“Stupid”, travelers disappointed with the British quarantine in France



Paris — Travelers trying to board a train from Paris to London on the day the British quarantine rules expire, calling them “ridiculous,” “cruel,” and “inconsistent” on Monday. I was upset by the last-minute decision to keep them. “

People arriving from France need to be quarantined at home or in other accommodations for 5-10 days, even if they are fully vaccinated with COVID-19, the government said Friday.

The fact that Britain abolished most coronavirus restrictions on Monday made it even more painful for those trying to check in to Eurostar at Gare du Nord in Paris.

“It’s inconsistent and … frustrating,” said Vivien Saulais, a 30-year-old Frenchman on his way back to the UK where he lives after visiting his family.

“I am forced to carry out a 10-day quarantine while the UK Government lifts all restrictions and adopts a herd immunity policy.”

The United Kingdom has reported far more COVID-19 cases than France due to the epidemic of the first identified delta variant in India, but few cases of the first identified beta variant in South Africa. The government said it maintains quarantine rules for travelers from France. This is due to the beta version in France.

The death toll from COVID-19 in the United Kingdom is 128,708, and it is predicted that new infections will increase daily shortly after the peak of the second wave of the virus earlier this year. There were 48,161 new cases on Sunday.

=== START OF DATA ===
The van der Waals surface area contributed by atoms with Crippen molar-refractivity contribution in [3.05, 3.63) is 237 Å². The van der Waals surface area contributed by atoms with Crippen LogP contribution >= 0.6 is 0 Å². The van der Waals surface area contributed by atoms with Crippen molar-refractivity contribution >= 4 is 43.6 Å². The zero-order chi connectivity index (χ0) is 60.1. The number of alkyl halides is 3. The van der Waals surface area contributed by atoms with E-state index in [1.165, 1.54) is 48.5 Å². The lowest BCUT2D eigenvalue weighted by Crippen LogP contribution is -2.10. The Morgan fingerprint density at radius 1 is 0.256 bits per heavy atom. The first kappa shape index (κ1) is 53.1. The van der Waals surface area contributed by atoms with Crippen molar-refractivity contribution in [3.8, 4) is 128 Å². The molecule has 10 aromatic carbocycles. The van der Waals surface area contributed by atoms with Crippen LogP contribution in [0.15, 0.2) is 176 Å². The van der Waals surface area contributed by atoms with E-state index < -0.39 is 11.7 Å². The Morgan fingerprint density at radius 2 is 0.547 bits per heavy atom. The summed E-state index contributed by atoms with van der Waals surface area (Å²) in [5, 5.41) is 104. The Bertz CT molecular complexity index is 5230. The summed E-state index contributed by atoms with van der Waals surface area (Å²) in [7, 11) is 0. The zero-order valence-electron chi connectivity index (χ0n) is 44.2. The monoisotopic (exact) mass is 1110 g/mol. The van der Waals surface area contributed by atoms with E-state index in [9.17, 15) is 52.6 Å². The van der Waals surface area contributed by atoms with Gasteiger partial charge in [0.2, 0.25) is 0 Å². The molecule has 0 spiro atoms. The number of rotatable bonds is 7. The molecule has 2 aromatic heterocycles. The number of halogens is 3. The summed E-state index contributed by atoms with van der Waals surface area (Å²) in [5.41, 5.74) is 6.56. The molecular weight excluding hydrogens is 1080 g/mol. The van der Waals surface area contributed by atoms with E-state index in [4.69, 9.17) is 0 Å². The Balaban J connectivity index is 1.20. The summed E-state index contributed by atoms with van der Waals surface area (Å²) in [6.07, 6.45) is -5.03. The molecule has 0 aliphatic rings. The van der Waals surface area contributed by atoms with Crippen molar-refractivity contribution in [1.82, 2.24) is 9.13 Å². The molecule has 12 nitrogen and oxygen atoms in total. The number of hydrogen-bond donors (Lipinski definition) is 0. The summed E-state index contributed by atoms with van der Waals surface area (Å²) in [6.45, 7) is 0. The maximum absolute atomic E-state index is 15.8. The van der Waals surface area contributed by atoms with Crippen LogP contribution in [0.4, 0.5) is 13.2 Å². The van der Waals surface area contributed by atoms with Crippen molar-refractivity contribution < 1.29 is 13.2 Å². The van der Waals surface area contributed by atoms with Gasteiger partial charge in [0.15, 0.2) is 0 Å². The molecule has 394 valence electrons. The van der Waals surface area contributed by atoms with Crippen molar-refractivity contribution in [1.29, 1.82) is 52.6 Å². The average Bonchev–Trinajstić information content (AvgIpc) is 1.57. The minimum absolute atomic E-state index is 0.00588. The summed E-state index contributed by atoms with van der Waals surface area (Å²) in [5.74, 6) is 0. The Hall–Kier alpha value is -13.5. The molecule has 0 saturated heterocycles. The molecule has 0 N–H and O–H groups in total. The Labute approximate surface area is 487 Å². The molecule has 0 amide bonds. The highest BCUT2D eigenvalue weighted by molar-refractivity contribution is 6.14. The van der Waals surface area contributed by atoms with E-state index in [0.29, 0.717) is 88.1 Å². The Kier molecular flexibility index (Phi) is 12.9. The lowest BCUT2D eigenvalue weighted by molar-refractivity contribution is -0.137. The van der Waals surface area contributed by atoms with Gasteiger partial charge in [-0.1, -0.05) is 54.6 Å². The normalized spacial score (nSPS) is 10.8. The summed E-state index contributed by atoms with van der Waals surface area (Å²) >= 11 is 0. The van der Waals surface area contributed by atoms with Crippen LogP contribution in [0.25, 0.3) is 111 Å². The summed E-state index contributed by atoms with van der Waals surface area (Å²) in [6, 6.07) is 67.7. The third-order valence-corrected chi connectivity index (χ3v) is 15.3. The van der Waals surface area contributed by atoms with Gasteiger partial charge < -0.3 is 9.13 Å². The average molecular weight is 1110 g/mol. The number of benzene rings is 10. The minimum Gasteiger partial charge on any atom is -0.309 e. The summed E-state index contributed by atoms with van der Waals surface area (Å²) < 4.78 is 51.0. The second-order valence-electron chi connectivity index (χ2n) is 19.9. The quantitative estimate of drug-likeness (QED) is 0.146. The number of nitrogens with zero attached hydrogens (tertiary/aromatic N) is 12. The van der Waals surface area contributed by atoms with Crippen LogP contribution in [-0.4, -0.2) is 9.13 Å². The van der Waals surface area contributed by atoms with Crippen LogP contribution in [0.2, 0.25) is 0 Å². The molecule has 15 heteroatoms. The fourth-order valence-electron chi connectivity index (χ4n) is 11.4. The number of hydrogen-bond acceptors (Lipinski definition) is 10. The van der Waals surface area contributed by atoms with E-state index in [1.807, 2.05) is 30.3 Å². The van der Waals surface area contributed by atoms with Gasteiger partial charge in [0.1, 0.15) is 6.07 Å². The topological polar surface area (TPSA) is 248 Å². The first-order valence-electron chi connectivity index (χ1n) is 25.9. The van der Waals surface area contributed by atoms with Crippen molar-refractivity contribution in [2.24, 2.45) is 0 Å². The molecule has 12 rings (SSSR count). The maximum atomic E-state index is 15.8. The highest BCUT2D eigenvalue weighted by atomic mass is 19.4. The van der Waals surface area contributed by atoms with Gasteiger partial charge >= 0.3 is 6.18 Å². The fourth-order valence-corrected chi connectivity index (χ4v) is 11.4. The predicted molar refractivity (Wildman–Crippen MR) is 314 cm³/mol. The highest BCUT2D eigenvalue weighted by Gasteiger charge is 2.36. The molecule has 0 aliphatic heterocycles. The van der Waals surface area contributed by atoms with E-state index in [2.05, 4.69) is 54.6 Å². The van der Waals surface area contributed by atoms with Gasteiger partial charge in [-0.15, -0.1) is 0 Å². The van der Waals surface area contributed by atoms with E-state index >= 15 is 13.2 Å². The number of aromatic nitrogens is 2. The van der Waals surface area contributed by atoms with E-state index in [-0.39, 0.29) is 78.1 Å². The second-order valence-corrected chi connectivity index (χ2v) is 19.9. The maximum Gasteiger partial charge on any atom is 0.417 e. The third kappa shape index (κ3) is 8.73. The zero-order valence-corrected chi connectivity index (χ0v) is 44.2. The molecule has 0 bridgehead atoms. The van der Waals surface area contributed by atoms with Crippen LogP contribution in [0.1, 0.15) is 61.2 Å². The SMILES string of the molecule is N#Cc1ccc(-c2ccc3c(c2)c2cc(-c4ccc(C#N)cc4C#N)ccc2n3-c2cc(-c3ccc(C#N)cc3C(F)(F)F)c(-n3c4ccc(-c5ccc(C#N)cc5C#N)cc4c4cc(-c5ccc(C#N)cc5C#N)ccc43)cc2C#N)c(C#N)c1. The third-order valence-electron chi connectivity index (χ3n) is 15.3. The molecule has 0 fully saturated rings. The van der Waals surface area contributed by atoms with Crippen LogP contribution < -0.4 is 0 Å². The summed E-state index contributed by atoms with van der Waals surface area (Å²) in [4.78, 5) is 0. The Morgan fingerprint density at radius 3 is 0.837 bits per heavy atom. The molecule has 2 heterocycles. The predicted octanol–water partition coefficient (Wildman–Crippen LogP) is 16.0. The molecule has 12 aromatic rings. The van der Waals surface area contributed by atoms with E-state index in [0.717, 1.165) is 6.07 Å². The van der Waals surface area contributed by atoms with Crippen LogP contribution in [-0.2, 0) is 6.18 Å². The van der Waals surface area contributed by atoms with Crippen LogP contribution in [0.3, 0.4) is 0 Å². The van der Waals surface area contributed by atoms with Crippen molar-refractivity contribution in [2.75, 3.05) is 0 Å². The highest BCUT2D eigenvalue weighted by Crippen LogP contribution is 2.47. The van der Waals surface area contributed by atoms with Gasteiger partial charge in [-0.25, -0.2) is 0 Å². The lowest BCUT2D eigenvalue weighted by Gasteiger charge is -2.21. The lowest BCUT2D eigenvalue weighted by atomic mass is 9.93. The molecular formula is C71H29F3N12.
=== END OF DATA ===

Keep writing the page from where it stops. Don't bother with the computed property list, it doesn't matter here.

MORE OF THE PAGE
However, more than its European peers, 87% of the UK’s adult population is vaccinated once and more than 68% are vaccinated twice. About 40 deaths per day are only part of the peak of over 1,800 in January.

“It’s totally ridiculous because there are so few betas in France,” said Francis Beato, a 70-year-old Englishman who traveled to France to meet his partner but shortened his visit to allow time for quarantine. I did. “It’s a little cruel.”

French officials say the majority of beta cases come from the overseas territories of La Reunion and Mayotte, not from mainland France.

“I don’t think the UK decision is entirely scientifically based. France’s Under Secretary of Europe Clement Beaune told BFMTV.

Emily Delward

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